A new solar powered technology absorbs moisture from the air and returns it as clean water.
University of Texas engineers used hydrogels, gel-polymer hybrid materials that act as “super sponges” and release water when heated.
Fei Zhao, co-author of the technique, said: “We have developed a completely passive system where all you need to do is leave the hydrogel outside and it will collect water.
“The collected water will remain stored in the hydrogel until you expose it to sunlight. After about five minutes under natural sunlight, the water releases.”
The hydrogel is composed of hygroscopic polypyrrole chloride and enabled by the molecular level integration of hygroscopic and hydrophilicity?switchable polymers.
But the fundamental design principle to prepare materials that can convert the water vapour in the air to collectible liquid water is still mostly unknown, the research team said in their paper, published in Advanced Materials.
The team built on a previous iteration of their solar-powered water purification system, unveiled last year, which lacked the ability to harvest water from the air.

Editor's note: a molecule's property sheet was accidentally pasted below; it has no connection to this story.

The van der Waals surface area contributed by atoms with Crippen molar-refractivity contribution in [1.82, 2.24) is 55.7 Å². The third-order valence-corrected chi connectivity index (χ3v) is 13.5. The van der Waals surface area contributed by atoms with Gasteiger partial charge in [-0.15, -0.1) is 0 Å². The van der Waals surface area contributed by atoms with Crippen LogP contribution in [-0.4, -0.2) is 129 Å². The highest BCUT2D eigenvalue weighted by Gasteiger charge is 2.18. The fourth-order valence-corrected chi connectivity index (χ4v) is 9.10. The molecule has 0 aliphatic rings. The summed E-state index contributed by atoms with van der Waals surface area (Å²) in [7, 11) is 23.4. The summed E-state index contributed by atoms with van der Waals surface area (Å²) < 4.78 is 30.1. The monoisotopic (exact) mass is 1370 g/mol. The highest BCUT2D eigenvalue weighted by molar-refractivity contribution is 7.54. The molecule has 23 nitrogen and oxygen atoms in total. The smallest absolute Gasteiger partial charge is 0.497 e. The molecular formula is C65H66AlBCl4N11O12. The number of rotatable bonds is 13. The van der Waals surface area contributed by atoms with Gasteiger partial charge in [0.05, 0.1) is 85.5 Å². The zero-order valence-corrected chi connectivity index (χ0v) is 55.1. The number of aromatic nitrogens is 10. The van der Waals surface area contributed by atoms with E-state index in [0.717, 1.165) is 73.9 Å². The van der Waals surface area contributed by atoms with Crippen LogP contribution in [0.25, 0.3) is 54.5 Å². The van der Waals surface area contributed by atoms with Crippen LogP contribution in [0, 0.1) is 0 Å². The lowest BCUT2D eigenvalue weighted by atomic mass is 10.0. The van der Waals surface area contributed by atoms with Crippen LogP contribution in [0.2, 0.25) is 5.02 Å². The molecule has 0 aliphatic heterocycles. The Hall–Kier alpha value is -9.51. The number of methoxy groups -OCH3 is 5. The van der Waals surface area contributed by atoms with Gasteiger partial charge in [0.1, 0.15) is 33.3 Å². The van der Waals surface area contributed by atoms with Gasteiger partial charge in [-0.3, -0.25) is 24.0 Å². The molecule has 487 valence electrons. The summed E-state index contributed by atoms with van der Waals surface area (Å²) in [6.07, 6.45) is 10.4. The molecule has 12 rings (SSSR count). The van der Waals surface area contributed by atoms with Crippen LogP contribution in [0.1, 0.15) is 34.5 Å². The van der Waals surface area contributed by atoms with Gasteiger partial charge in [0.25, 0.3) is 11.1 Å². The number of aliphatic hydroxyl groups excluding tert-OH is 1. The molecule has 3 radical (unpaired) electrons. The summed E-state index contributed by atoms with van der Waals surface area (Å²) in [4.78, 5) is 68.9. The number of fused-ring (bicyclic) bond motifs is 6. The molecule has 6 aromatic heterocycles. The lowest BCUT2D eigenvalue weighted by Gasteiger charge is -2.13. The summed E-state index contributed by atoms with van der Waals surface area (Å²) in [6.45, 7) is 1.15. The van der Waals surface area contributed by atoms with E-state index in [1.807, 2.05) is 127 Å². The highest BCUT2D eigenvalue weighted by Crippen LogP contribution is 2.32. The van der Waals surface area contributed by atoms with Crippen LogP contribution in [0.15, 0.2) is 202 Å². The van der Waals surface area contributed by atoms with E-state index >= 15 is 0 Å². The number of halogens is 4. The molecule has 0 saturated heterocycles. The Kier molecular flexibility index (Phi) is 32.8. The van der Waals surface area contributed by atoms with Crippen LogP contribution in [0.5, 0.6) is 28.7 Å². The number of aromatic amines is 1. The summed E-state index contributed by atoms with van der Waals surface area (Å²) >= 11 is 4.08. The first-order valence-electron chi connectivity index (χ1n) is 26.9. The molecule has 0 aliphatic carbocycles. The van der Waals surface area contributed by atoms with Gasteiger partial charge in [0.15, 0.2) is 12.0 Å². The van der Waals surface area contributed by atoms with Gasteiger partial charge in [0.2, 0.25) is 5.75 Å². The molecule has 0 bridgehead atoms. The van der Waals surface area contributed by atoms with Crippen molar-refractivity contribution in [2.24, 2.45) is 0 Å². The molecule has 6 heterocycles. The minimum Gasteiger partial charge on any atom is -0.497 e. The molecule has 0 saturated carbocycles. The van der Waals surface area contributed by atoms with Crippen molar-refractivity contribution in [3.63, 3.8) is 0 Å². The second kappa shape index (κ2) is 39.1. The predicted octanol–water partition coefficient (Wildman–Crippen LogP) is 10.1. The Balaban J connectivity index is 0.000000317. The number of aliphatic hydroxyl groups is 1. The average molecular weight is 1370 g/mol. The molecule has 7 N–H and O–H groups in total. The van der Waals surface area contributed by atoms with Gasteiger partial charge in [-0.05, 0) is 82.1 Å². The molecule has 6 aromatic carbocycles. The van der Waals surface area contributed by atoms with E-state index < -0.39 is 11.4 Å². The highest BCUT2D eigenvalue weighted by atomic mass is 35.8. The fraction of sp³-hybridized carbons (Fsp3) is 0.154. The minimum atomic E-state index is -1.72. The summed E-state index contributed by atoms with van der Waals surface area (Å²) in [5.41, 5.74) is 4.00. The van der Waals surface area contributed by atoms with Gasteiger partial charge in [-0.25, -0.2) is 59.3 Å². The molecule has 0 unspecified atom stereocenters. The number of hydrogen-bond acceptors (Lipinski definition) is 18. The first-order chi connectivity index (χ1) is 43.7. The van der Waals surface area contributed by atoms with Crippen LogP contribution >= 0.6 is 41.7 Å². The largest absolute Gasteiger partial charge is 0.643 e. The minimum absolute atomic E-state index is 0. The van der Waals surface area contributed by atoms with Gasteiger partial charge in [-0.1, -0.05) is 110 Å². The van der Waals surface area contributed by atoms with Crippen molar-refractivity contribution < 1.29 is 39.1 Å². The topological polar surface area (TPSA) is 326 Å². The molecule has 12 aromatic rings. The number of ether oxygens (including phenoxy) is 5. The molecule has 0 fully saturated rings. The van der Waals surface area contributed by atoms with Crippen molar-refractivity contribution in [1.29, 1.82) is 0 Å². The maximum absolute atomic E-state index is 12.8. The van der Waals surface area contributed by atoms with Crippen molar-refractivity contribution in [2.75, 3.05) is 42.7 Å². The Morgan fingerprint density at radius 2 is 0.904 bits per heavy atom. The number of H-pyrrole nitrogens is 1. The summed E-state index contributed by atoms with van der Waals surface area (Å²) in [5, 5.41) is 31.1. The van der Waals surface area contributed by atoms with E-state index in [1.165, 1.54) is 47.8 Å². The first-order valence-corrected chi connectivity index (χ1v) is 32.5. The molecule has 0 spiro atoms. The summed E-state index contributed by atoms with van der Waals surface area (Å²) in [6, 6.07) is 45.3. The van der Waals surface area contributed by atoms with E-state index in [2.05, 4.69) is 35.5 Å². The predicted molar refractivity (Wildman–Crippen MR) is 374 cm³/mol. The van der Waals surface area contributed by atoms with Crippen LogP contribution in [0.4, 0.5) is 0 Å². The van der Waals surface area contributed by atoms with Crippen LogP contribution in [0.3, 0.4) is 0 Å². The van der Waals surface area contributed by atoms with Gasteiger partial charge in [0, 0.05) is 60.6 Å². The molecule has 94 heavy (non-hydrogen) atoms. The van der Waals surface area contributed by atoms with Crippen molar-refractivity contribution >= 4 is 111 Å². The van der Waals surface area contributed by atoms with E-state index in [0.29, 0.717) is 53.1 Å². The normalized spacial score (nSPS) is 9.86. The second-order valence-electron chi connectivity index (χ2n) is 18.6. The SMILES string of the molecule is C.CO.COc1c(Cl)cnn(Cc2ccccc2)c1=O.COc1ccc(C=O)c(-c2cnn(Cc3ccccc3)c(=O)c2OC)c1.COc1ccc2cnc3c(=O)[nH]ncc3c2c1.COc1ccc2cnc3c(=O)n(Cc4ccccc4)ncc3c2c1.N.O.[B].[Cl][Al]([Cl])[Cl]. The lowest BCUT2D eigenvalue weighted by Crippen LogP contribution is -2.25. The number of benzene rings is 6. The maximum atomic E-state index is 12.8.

Yu and his team have filed a patent for their new version of the technology, which works in dry and humid weather conditions and avoids intensive energy consumption.
The system can produce enough water to meet the daily needs of an average household – prototype tests showed daily water production of up to 50 litres, per 1 kilogram of hydrogel.
The method has potential in small, portable and inexpensive filtration systems for poverty-stricken areas, disaster situations or developing nations with restricted access to clean drinking water.
Globally, at least 2 billion people use a contaminated drinking water source, according to the UN, Contaminated drinking water is estimated to cause 502,000 diarrhoeal deaths each year.